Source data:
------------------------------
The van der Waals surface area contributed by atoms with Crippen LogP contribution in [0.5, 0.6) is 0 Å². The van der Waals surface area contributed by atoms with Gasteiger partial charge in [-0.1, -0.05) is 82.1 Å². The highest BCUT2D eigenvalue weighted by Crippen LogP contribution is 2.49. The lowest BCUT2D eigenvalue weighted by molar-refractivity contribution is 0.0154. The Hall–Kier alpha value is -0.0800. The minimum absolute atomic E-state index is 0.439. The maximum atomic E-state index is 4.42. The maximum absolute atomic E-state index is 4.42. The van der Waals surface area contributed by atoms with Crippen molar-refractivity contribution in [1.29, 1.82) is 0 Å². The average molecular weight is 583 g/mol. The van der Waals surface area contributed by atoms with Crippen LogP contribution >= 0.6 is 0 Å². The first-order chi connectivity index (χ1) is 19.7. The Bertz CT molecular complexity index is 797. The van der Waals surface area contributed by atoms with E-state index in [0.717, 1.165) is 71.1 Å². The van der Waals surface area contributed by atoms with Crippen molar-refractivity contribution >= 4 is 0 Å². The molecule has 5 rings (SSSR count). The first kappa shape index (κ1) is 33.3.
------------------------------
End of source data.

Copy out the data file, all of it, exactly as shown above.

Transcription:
The van der Waals surface area contributed by atoms with Crippen LogP contribution in [0.5, 0.6) is 0 Å². The van der Waals surface area contributed by atoms with Gasteiger partial charge in [-0.1, -0.05) is 82.1 Å². The highest BCUT2D eigenvalue weighted by Crippen LogP contribution is 2.49. The lowest BCUT2D eigenvalue weighted by molar-refractivity contribution is 0.0154. The Hall–Kier alpha value is -0.0800. The minimum absolute atomic E-state index is 0.439. The maximum atomic E-state index is 4.42. The maximum absolute atomic E-state index is 4.42. The van der Waals surface area contributed by atoms with Crippen molar-refractivity contribution in [1.29, 1.82) is 0 Å². The average molecular weight is 583 g/mol. The van der Waals surface area contributed by atoms with Crippen LogP contribution >= 0.6 is 0 Å². The first-order chi connectivity index (χ1) is 19.7. The Bertz CT molecular complexity index is 797. The van der Waals surface area contributed by atoms with E-state index in [0.717, 1.165) is 71.1 Å². The van der Waals surface area contributed by atoms with Crippen molar-refractivity contribution >= 4 is 0 Å². The molecule has 5 rings (SSSR count). The first kappa shape index (κ1) is 33.3.